Dialogue and Universalism 25 (3):115-125 (2015)

Abstract
Hannah Arendt brings the traditionally ontological practice of phenomenology into social and political philosophy. She does this in two ways: by employing phenomenological methods in her approach to examining the world around her and by showing how phenomenology is related to ethical life through her description of thinking. In this article, I explore the first of these ways by locating Arendt’s methods in relation to Martin Heidegger’s definition of phenomenology, as given in the Being and Time. Arendt’s usage of phenomenological methods is clear in her examinations of banal evil and modern judicial systems. These topics lead to a discussion of how thinking, for Arendt, is a phenomenological activity that has bearing on ethical life. I will turn to Arendt’s essay, “Personal Responsibility Under Dictatorship” to clarify how phenomenology, as characteristic of the thinking Arendt prescribes, is ethically important.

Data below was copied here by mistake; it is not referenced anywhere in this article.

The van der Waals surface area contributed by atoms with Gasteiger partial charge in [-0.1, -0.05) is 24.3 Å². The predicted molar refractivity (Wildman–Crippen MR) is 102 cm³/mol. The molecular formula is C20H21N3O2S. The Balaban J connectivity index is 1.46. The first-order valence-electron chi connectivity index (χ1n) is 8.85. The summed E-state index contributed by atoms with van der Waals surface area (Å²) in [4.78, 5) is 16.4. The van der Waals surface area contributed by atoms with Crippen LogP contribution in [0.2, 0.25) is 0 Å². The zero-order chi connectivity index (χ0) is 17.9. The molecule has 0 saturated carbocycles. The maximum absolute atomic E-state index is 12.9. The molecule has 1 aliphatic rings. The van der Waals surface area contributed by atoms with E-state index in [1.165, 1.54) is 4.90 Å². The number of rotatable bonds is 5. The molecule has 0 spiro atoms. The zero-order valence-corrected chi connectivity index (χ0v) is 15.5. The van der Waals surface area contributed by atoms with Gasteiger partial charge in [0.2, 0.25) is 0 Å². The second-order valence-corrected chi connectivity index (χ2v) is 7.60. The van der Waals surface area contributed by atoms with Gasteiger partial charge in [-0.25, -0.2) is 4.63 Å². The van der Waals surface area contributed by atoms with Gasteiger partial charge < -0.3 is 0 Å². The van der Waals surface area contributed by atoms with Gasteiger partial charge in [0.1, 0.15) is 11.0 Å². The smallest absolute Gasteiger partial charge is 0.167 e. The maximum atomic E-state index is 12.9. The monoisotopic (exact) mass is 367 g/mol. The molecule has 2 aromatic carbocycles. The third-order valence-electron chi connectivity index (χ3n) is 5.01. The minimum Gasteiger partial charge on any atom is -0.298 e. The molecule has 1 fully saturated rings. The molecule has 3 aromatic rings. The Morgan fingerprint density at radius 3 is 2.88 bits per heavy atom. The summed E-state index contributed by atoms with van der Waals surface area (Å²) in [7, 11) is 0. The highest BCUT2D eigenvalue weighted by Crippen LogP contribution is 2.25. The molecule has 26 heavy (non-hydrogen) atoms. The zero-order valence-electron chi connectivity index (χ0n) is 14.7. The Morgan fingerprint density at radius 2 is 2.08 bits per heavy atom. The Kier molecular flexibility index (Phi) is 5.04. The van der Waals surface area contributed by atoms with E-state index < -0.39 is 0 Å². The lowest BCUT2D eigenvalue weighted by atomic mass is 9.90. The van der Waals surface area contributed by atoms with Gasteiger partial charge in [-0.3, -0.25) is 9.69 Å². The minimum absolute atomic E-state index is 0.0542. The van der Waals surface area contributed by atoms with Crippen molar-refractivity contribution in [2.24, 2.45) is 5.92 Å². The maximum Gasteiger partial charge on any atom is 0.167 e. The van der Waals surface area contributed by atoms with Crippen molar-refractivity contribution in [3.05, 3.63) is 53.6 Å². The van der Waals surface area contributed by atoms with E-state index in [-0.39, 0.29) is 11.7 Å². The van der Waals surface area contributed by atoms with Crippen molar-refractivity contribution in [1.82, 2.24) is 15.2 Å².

Keywords Hannah Arendt  phenomenology  ethics  Martin Heidegger  thinking  evil  law
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DOI 10.5840/du201525372
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